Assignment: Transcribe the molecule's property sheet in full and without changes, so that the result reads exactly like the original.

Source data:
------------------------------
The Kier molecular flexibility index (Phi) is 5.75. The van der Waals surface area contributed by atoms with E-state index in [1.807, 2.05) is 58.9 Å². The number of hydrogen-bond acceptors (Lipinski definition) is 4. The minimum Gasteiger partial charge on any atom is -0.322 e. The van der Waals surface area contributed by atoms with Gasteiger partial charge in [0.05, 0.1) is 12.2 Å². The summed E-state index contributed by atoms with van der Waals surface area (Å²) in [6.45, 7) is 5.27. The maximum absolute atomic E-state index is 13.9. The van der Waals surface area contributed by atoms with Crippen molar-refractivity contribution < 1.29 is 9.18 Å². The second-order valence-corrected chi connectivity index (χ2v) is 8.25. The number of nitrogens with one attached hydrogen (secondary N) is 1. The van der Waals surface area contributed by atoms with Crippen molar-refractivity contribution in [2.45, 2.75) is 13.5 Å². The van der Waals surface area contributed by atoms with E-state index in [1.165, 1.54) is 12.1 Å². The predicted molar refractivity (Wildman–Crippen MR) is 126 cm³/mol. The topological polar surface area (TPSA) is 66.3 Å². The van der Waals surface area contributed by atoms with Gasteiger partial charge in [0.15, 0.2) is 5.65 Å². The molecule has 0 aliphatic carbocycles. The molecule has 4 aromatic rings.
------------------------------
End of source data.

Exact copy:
The Kier molecular flexibility index (Phi) is 5.75. The van der Waals surface area contributed by atoms with E-state index in [1.807, 2.05) is 58.9 Å². The number of hydrogen-bond acceptors (Lipinski definition) is 4. The minimum Gasteiger partial charge on any atom is -0.322 e. The van der Waals surface area contributed by atoms with Gasteiger partial charge in [0.05, 0.1) is 12.2 Å². The summed E-state index contributed by atoms with van der Waals surface area (Å²) in [6.45, 7) is 5.27. The maximum absolute atomic E-state index is 13.9. The van der Waals surface area contributed by atoms with Crippen molar-refractivity contribution < 1.29 is 9.18 Å². The second-order valence-corrected chi connectivity index (χ2v) is 8.25. The number of nitrogens with one attached hydrogen (secondary N) is 1. The van der Waals surface area contributed by atoms with Crippen molar-refractivity contribution in [2.45, 2.75) is 13.5 Å². The van der Waals surface area contributed by atoms with E-state index in [1.165, 1.54) is 12.1 Å². The predicted molar refractivity (Wildman–Crippen MR) is 126 cm³/mol. The topological polar surface area (TPSA) is 66.3 Å². The van der Waals surface area contributed by atoms with Gasteiger partial charge in [0.15, 0.2) is 5.65 Å². The molecule has 0 aliphatic carbocycles. The molecule has 4 aromatic rings.